Canadian journalist Donna Laframboise. Former National Post & Toronto Star columnist, past vice president of the Canadian Civil Liberties Association.
Prominent artist promotes brave, big-hearted petition addressed to Singapore’s Prime Minister.
Iris Koh is an accomplished music director who resides in Singapore. She is also the author of an online petition addressed to Lee Hsien, that country’s Prime Minister.
Headlined Do not let vaccination status divide us, this is a brave, smart, big-hearted document. It includes statements such as:
We do not allow race, language or religion to divide us, why vaccine status?
…If we were to get any form of illness in Singapore, be it cancer or diabetes etc, we always have the right and the freedom of choice to choose how we wish to be treated. Why not COVID? What is so special about COVID that only certain methods of treatment are allowed when there have been so many reported protocols worldwide without relying on vaccines to save the day.
…Let us be responsible for our lives and please make alternative treatment options available.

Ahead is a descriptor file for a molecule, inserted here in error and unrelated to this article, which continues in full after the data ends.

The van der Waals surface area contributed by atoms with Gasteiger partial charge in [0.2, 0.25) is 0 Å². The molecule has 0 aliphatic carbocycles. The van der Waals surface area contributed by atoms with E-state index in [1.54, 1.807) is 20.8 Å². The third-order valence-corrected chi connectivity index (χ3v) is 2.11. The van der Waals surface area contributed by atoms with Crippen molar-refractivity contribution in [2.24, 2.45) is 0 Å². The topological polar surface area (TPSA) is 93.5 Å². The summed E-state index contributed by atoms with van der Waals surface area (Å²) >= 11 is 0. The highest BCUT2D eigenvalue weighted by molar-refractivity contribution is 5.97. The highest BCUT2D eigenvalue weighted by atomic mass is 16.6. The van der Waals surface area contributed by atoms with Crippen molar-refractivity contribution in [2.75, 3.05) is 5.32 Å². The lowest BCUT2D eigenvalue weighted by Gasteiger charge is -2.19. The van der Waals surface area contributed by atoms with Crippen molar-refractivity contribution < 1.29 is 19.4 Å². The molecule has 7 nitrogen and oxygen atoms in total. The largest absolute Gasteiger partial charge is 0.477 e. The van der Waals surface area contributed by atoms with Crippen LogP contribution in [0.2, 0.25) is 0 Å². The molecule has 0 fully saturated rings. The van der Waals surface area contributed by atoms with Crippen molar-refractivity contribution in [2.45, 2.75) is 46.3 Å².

The petition argues that treating vaccinated and unvaccinated individuals differently will harm national unity and may “incite anger, violence and hatred against each other.” It expresses concern over how vaccine injuries are being tracked and investigated by the authorities, and dismay at the Health Ministry’s dismissive response to doctors who believe young people shouldn’t be vaccinated until more data becomes available.
Koh is now in danger of being deplatformed by social media. Already, Facebook is inserting itself into the conversation taking place between her and her many Facebook friends. Underneath a post in which she urges people to sign her petition, Facebook has appended an opinion it ascribes to the World Health Organization. This is the pablum party line promoted by Big Tech: “COVID-19 vaccines go through many tests for safety and effectiveness and are then monitored closely.”
Some tests can provide information about a vaccine’s effectiveness. But safety can only be assessed over the long term. A year ago this week, Ruud Dobber of AstraZeneca, explained to Reuters that pharmaceutical companies developing COVID vaccines needed protection from lawsuits.
Please note his explanation: “we as a company simply cannot take the risk if in…four years the vaccine is showing side effects.” In other words: a vaccine can appear to be perfectly safe for three full years. Then, in year four, a harmful side effect can become apparent, one serious enough to jeopardize the viability of a $130-billion corporation.
Declaring that vaccines barely out of the laboratory have passed “many tests for safety” is absurd.
Iris Koh’s petition tells the truth. May it help Singapore achieve a bright future.
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